A George II Parcel Gilt Console Table in the Manner of William Kent, from the Clermont Club (44 Berkeley Sq.)
The table with lobed and leaf carved ogee moulding and scrolling acanthus carved frieze with central lion’s mask, with oak leaf carved swags on carved cabriole legs and well carved lion paw feet, and beautifully figured 18th Century fleur de peche marble slab top. A label attached to the table frame reading ‘HIRSCH FEB…Purchase of a gilt console table.’, the slab top inscribed on the underside ‘Claremont Club’ [sic].
Height: 87 cm, 34 1/4″
Width: 169 cm, 66 1/2″
Depth: 81 cm, 31 7/8″
price on application
Provenance and further stylistic literature:
Previously under the ownership of the Playboy entrepreneur, Hugh Hefner (1926-2017) displayed in the hallway of his Los Angeles mansion until 2018. Prior to this, the table was part of the furnishings of the famous Clermont Club, based in 44 Berkeley Square London W1, a William Kent house which Playboy owned between 1972 and 1982 and is now the site of Annabel’s. the Clermont Club was founded by John Aspinall (the infamous gambler and zoo-keeper) in 1962, and it is thought that the table came to the club during the building’s substantial renovation and refurbishment during this time. Aspinall employed the decorator John Fowler (of Sibyl Colefax & John Fowler) to restore and renovate the interior of the club. Fowler revitalized the original William Kent decorations and brought in antique furnishings to give the club a lavish interior, sensitive to its Kentian history.
Popularized by William Kent in the second quarter of the eighteenth century, the carved motif of ‘the lion head with swags’ appears in Kent’s architectural decorations at Houghton, and again on the furniture in the ‘Marble Parlour’ and ‘Green Drawing Room’. A similar lion’s head and swag design was used on a William Kent table in the ‘Belasarius Room’ at Raynham Hall (see William Kent: Redesigning Georgian Britain, edited by Susan Weber, BARD and Yale 2014). Kent designed legs terminating in paw feet for furniture at Houghton, Wanstead and the Treasury Building, and a similar (rather worried-looking) lion can be seen in a recently sold Kent design for a sculptural frieze. In photographs taken of the Clermont Club in 1962 by Country Life there is a heavily carved giltwood and marble topped table in eighteenth-century style, and most significantly, there are two Kentian style eighteenth century tables with masks of Hercules and lion-pelts in the Saloon. No doubt the designs appealed as much to the owner Aspinall’s zoological interests (his tiger cubs used to play in the club) as to Fowler’s Kentian scholarship.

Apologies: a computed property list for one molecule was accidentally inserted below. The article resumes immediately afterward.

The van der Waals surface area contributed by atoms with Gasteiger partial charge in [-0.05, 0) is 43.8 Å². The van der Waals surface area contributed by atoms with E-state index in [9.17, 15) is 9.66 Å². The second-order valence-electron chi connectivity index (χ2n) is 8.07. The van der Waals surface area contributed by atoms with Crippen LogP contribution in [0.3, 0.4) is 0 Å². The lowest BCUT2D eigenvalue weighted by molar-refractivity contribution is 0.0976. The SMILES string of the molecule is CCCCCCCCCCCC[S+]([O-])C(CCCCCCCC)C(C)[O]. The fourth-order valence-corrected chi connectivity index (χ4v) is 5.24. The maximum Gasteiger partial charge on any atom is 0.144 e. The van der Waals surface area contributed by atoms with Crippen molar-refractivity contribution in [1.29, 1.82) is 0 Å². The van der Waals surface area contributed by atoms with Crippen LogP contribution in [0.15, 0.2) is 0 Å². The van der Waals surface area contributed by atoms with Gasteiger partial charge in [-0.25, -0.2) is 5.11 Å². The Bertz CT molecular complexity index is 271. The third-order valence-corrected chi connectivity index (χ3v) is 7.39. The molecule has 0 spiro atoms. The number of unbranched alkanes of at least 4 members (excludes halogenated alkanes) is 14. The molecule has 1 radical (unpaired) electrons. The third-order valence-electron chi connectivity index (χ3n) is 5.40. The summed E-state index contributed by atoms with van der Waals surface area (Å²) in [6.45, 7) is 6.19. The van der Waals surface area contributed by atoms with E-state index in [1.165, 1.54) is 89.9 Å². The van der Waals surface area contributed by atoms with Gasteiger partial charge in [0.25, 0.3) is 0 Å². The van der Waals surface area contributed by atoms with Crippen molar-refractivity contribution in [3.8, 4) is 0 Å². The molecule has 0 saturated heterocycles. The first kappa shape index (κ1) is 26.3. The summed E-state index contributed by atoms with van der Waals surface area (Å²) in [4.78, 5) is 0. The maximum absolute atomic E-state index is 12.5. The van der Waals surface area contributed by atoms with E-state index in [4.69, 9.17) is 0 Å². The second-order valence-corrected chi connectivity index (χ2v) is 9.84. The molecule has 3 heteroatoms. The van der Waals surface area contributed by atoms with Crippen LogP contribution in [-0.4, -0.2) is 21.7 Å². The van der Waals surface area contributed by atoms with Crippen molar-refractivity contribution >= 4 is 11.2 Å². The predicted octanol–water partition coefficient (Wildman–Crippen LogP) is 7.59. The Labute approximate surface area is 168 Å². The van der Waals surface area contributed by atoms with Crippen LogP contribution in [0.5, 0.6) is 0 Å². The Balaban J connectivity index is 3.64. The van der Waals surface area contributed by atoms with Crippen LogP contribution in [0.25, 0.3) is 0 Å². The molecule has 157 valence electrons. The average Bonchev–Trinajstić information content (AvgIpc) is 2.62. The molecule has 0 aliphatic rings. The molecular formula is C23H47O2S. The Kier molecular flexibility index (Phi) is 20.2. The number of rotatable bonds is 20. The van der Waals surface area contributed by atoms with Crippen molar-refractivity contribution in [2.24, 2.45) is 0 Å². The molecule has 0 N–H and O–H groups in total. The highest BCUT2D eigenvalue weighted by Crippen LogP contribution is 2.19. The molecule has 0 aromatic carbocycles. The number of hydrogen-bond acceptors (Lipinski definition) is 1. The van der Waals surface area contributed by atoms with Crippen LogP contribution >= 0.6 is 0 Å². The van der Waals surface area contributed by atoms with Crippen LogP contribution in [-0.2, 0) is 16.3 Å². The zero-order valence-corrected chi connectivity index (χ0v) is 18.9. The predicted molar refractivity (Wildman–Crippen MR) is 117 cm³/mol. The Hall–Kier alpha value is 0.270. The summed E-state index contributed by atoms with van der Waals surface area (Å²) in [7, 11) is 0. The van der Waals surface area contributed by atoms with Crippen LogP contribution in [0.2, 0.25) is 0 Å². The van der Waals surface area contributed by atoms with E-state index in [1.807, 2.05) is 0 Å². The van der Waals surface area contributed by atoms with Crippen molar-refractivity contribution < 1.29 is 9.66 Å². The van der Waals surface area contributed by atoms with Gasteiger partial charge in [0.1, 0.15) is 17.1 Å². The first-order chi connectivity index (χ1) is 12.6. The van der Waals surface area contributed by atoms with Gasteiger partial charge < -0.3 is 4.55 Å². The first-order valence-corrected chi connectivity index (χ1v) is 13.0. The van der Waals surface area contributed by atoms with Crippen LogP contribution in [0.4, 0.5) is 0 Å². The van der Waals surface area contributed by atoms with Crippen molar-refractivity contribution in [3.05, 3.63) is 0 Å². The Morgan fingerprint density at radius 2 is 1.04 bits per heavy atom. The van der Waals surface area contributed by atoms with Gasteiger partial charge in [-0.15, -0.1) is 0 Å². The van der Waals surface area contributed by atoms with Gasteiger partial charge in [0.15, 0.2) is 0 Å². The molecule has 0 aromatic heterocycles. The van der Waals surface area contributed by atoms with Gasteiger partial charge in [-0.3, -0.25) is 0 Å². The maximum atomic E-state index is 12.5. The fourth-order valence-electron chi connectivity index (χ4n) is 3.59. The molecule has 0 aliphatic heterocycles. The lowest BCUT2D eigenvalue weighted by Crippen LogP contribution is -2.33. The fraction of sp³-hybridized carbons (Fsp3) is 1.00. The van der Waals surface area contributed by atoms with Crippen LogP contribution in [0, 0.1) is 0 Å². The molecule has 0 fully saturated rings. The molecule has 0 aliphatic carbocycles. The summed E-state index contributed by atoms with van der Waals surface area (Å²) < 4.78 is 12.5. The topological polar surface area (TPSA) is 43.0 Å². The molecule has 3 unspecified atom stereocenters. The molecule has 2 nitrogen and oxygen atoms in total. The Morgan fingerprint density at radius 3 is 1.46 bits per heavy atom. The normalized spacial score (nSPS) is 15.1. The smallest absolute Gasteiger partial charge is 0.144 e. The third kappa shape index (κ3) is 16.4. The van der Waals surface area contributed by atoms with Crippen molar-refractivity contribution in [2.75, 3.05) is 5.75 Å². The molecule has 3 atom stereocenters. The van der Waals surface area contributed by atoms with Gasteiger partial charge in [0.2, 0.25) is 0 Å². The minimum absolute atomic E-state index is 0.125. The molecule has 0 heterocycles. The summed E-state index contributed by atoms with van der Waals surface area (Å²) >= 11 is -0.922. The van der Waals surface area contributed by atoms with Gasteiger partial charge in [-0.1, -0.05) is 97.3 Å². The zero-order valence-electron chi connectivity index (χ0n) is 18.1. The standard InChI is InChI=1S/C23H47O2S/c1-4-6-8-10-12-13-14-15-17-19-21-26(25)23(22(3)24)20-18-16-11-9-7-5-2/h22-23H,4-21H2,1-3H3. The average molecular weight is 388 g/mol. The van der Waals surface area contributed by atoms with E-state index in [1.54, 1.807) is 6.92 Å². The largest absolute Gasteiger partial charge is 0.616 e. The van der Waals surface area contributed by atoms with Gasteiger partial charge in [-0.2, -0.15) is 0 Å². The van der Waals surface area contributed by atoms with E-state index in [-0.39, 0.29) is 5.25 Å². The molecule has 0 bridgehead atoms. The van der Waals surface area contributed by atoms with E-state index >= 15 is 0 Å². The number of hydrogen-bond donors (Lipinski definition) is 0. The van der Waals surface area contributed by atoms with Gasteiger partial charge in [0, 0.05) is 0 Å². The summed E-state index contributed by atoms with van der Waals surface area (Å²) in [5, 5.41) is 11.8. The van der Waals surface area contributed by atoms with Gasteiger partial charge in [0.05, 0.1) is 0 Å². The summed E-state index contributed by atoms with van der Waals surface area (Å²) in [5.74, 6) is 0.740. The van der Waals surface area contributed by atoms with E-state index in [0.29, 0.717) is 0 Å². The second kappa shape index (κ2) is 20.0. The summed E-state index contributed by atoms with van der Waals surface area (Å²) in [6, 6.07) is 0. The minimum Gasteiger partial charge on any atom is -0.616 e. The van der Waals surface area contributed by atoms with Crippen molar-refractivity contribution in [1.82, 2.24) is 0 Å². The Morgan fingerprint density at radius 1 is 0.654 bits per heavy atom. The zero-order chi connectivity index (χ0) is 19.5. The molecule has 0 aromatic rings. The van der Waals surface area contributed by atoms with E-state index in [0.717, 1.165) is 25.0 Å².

Previously to its time the Clermont, it is presumed that the label ‘HIRSCH FEB…Purchase of a gilt console table.’ that is affixed to the frame of the table, infers that is that it was sold from the notable London furniture collection of Leopold and Henry Hirsch in the 1930s. The style of the table is very much in keeping with the Hirsh’s taste for elaborately carved 18th Century furniture, however, this table does not appear in the 1931 and 1934 sales catalogues of the Hirsch collection.
There are two other known tables carved to exactly the same design; one, also in pine, was sold in 1952 to the North Carolina Museum of Art by the London dealer Basil Dighton, with a reputed provenance to Grimsthorpe Castle. It was sold again in 1993 (Sotheby’s, NY, 16 October 1993, lot 186 ($145,000) and again in 2000 (Sotheby NY May 26, 2000, lot 283, $350,000), when it was heavily gessoed and partnered with a pale brown marble top. It sold yet again at Christies 21 November 2011, having been stripped and stained ($50,000). The second table of identical design (but later in date, an assumed copy of the table of Clermont origin) is at the antiques dealership Jamb, and has a cursive brass plaque reading ‘Bought from the Grenfell Collection, 1916.’ It was formerly in the collection of Sir Lewis Richardson Bt (1873-1934) at Harrington House, Kensington Palace Gardens, and afterwards by descent (as the plaque would suggest, it is thought to have been in the collection of William Henry Grenfell). The table is constructed in mahogany, with similar parcel gilt detailing, however paired with a Sarrancolin marble top.